Mining Publication: Coal Bed Discontinuity Effects on the Production of Degasification Boreholes and on Emissions During Longwall Mining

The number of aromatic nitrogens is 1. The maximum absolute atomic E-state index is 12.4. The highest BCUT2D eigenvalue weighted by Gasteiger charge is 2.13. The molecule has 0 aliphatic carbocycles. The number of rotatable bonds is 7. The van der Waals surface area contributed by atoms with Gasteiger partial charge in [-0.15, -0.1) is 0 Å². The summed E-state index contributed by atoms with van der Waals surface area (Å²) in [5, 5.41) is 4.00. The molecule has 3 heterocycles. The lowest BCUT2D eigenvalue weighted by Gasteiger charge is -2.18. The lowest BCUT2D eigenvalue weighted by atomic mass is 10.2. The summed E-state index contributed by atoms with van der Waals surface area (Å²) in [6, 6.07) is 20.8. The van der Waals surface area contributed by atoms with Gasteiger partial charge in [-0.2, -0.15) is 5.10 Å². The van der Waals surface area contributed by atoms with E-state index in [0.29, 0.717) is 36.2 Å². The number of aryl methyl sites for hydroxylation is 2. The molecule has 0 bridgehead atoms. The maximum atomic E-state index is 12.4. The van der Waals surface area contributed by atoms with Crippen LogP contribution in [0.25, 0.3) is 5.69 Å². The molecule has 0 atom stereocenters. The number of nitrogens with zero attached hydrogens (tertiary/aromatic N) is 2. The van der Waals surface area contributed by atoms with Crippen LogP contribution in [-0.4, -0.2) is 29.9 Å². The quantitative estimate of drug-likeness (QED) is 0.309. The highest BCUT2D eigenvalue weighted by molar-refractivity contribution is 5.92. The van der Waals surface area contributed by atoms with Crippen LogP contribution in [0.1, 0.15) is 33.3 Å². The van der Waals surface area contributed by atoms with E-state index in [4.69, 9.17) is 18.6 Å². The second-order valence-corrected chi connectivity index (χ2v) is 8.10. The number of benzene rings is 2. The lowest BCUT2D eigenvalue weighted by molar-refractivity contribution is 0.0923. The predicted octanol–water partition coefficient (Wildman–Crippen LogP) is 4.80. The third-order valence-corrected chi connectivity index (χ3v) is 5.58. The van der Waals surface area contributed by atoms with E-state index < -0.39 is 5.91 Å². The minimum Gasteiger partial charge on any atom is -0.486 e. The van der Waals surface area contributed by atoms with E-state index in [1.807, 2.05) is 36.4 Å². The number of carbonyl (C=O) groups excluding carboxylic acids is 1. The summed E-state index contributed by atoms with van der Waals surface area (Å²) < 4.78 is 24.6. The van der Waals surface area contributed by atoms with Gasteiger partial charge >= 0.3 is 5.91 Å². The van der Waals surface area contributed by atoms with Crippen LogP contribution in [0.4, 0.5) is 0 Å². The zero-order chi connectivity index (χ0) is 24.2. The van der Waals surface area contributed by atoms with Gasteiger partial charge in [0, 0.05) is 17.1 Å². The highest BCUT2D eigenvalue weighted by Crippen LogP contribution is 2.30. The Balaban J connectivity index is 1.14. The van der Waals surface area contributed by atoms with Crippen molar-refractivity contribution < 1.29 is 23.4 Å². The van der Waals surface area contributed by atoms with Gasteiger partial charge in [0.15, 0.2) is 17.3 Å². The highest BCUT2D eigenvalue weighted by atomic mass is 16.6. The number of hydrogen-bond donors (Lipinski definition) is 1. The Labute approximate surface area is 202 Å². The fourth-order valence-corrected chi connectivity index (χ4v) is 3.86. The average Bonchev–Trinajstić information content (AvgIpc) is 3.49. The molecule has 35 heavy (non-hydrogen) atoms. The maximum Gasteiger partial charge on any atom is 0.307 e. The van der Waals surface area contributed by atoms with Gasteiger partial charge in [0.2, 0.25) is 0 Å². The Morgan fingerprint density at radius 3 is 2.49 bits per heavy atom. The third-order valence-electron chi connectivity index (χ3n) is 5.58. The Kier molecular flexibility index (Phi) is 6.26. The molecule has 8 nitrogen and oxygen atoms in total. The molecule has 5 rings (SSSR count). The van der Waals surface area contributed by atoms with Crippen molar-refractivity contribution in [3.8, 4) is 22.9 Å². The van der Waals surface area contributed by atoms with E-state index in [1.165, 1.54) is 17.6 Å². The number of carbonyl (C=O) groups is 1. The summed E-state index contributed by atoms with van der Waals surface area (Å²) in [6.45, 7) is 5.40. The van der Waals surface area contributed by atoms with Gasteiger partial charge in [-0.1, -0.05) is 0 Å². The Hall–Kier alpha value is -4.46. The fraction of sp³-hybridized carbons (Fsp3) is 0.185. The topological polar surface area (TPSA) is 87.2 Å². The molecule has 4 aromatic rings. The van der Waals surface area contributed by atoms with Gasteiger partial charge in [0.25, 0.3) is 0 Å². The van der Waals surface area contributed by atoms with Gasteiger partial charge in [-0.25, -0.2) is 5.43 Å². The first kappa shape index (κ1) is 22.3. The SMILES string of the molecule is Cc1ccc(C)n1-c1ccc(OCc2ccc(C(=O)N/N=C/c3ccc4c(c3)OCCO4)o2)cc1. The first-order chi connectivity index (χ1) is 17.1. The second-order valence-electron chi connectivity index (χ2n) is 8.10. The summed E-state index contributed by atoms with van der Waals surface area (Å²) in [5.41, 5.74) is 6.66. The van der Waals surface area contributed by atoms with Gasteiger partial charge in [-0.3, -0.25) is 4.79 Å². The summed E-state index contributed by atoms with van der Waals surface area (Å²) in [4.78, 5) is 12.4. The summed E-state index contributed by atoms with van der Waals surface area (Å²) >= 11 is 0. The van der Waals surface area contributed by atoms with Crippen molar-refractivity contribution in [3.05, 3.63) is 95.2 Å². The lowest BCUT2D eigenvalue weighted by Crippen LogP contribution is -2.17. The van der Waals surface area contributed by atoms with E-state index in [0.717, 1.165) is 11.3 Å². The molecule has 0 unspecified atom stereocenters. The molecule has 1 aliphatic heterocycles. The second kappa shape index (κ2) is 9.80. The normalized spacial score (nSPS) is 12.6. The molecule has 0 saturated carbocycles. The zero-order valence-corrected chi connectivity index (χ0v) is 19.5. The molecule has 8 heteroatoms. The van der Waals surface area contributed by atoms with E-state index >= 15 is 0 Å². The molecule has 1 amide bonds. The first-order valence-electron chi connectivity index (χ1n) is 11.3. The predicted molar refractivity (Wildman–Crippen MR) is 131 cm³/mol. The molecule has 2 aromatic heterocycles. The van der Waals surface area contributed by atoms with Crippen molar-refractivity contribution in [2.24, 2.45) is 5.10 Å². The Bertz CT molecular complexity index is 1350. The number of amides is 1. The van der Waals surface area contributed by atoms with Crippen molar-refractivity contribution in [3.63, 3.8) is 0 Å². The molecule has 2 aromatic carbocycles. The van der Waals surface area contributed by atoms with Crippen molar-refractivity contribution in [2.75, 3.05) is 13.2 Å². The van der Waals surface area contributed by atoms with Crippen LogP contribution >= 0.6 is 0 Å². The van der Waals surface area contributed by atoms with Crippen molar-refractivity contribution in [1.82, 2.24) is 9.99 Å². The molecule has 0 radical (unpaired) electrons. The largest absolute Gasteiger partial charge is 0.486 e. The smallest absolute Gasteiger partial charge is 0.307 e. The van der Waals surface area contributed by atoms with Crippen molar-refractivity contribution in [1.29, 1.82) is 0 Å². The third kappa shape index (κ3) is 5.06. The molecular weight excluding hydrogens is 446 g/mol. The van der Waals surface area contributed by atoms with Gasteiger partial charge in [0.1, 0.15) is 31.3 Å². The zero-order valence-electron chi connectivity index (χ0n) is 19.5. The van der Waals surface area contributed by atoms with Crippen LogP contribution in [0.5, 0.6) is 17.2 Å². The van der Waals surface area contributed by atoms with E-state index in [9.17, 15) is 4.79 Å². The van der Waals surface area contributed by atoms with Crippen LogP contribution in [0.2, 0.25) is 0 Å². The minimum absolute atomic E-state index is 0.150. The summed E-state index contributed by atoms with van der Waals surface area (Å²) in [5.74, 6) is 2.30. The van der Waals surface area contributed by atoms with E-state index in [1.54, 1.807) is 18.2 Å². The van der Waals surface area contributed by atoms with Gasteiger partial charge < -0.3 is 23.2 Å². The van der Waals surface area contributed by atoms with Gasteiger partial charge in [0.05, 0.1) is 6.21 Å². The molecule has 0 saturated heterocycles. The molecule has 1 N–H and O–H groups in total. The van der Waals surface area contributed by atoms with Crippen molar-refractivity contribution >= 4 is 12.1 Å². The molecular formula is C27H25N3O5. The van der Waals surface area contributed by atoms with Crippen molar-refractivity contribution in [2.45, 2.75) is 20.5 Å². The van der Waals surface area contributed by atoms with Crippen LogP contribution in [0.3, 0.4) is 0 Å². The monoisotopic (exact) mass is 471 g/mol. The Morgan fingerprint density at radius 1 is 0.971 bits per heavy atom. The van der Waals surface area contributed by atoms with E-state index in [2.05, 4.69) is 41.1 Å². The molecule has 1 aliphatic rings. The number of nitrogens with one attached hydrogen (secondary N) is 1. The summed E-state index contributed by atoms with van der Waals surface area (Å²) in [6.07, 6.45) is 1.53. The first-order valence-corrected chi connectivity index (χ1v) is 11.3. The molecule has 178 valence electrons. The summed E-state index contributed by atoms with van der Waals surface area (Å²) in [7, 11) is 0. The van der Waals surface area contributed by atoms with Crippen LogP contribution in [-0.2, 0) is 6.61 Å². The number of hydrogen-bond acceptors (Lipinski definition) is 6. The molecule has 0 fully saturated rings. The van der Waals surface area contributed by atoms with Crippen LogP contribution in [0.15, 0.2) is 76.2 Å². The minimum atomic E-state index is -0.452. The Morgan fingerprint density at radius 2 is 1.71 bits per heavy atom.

Geological discontinues in the coalbed, such as faults, sandstone channels, permeability facies, lithotype changes, and large scale partings in the coal seam, can cause intermittent production problems or produce unexpected amounts of water or gas from degasification boreholes. These discontinuities not only can impact methane emissions into the mine workings, especially if they hinder proper and effective degasification of the coalbed but may act as conduits for methane flow from gassy strata into advancing mine workings. The effects of these discontinuities are still under debate by mining and gas production experts. This study presents a numerical investigation using reservoir simulations of the effects of partings and permeability facies and lithotype changes on the production performances of vertical and horizontal degasification boreholes, as well as the emissions during longwall operations. In this work, the grid block was designed in a multi-layer 3-D structure which enabled spatial descriptions of the geometries and properties of the discontinuities within the coal seam. The studied coal seam discontinuities and their properties were distributed arbitrarily within the model. Production was simulated by vertical and horizontal boreholes. Degasification boreholes operated two years prior to start of the mining. The results of this numerical study show that in coal seams with major heterogeneities and discontinuties, the geometry and location of the boreholes are important for improved gas production. These considerations are also important for controlling methane and water inflow into the working environment during longwall mining.